4. engage any subcontractor pursuant to a written contract that requires the subcontractor to meet the obligations of the processor with respect to the personal data; and
  5. allow and cooperate with reasonable assessments by the controller or the controller’s designated assessor.

A controller must conduct and document a data protection assessment if the processing involves:

  1. targeted advertising;
  2. the sale of personal data;
  3. certain profiling;
  4. sensitive data.

The Attorney General has the exclusive authority to enforce the law. Prior to taking any action, the Attorney General must provide a controller or processor 60 days to cure the violation. In the absence of a cure, civil penalties not to exceed $7,500 may be sought for each violation. The cure provision expires April 1, 2026.


The Montana law is very similar to the non-California data privacy laws recently enacted, so it should cause few additional compliance challenges.

For a chart comparing the state comprehensive data privacy acts, and more information and insight from Maurice Wutscher on data privacy and security laws and legislation, click here.

Photo: Chuck Haney/Danita Delimont/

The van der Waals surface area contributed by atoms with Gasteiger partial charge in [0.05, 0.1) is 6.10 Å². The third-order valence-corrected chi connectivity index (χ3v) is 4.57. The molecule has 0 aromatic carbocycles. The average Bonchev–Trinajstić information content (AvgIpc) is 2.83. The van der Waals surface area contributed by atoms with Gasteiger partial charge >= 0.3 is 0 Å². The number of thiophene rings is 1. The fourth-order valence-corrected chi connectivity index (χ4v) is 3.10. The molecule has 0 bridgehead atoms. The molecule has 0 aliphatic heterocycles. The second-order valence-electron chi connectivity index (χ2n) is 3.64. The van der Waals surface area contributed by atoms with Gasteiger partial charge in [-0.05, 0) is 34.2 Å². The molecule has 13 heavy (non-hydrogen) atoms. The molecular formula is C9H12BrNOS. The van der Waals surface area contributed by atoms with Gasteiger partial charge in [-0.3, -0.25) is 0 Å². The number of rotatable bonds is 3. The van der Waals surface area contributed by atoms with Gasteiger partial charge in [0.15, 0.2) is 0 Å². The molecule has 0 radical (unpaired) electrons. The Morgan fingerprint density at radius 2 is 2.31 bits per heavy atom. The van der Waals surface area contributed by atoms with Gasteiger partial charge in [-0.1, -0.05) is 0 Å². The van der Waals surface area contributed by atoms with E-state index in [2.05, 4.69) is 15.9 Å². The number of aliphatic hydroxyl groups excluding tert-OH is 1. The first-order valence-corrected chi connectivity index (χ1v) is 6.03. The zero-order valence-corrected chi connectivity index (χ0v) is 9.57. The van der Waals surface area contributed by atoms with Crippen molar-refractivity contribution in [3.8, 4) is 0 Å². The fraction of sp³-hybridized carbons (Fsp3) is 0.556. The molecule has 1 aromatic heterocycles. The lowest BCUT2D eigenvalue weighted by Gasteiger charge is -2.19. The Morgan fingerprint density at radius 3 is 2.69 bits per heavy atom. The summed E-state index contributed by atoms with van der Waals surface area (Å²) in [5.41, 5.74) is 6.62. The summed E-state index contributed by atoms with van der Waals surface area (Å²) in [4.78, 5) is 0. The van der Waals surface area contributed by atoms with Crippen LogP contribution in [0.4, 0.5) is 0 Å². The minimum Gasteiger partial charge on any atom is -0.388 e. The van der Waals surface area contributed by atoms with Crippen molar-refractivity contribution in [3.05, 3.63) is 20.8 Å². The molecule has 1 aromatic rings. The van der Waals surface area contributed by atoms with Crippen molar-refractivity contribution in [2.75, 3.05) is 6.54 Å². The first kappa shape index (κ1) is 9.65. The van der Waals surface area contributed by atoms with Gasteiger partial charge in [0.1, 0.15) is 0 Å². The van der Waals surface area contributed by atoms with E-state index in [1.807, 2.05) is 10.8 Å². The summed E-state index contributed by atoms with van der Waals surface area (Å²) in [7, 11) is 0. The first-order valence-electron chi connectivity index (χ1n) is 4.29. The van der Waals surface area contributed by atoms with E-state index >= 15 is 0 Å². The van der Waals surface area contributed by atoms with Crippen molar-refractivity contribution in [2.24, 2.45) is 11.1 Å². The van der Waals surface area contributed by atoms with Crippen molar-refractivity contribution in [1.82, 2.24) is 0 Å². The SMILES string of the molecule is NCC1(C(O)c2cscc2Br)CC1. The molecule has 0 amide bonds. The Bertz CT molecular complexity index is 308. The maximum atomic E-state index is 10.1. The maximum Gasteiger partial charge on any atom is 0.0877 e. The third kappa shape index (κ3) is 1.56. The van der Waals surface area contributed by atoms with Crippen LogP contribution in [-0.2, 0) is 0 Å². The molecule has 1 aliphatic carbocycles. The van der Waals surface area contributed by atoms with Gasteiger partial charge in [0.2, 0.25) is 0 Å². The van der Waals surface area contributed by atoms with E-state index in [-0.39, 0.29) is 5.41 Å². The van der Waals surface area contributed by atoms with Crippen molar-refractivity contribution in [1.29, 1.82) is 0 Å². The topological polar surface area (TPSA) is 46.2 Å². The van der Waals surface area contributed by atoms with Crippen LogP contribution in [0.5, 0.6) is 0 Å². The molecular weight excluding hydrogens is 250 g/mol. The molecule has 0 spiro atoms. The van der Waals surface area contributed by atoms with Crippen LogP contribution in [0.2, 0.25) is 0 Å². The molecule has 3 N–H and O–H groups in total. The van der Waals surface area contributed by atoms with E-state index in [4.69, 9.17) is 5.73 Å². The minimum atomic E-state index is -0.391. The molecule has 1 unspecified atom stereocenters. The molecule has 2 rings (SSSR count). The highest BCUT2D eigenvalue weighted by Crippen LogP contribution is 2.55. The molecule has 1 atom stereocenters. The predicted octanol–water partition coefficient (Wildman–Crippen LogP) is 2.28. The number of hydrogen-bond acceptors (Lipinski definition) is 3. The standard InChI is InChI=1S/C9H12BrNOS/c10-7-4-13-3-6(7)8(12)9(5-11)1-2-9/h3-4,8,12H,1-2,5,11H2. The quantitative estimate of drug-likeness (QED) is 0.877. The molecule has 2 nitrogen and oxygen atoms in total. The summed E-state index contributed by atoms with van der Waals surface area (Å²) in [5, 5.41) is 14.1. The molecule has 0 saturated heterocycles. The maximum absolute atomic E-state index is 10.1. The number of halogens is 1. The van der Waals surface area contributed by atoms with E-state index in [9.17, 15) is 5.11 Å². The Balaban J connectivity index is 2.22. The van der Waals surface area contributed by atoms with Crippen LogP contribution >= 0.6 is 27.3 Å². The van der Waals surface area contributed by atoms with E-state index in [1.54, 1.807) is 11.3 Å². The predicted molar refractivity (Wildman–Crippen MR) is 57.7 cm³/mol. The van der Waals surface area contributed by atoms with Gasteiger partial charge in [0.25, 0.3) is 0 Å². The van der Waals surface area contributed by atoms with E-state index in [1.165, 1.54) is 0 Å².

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Eric Rosenkoetter is a principal at Maurice Wutscher LLP, where he provides counsel to businesses and consumer financial services firms nationwide. For many years, he has focused his practice on various aspects of financial services law. As a litigation attorney, he has conducted every aspect of the litigation process, including countless depositions, motion proceedings, bench and jury trials, and appeals in various courts. In addition, he has significant experience as a compliance and transactional attorney, providing strategic, business growth, legislative, compliance and regulatory advice to national corporations and trade associations. For example, he has drafted consumer contracts and disclosures designed to state-specific statutory requirements, and developed “Best Practices” guides and state-by-state compliance grids, for national financial services companies. He also conducted research and crafted a metrics report for a national trade association with analysis designed to counter the claims of advocacy groups. Eric’s experience also includes working for a national corporation as Executive Counsel, Chief Compliance and Ethics Officer, and Director of Legislative Affairs, and as a federal lobbyist and Director of Government and Public Affairs for a national financial services trade association. In the government sector, Eric presided over approximately 6,000 state administrative hearings, served as a staff attorney for the Missouri Senate, and handled litigation in 33 counties as a regional managing attorney. Eric frequently speaks to audiences on topics relevant to the financial services industry including regulatory compliance, data privacy law and related advocacy initiatives. For more information, see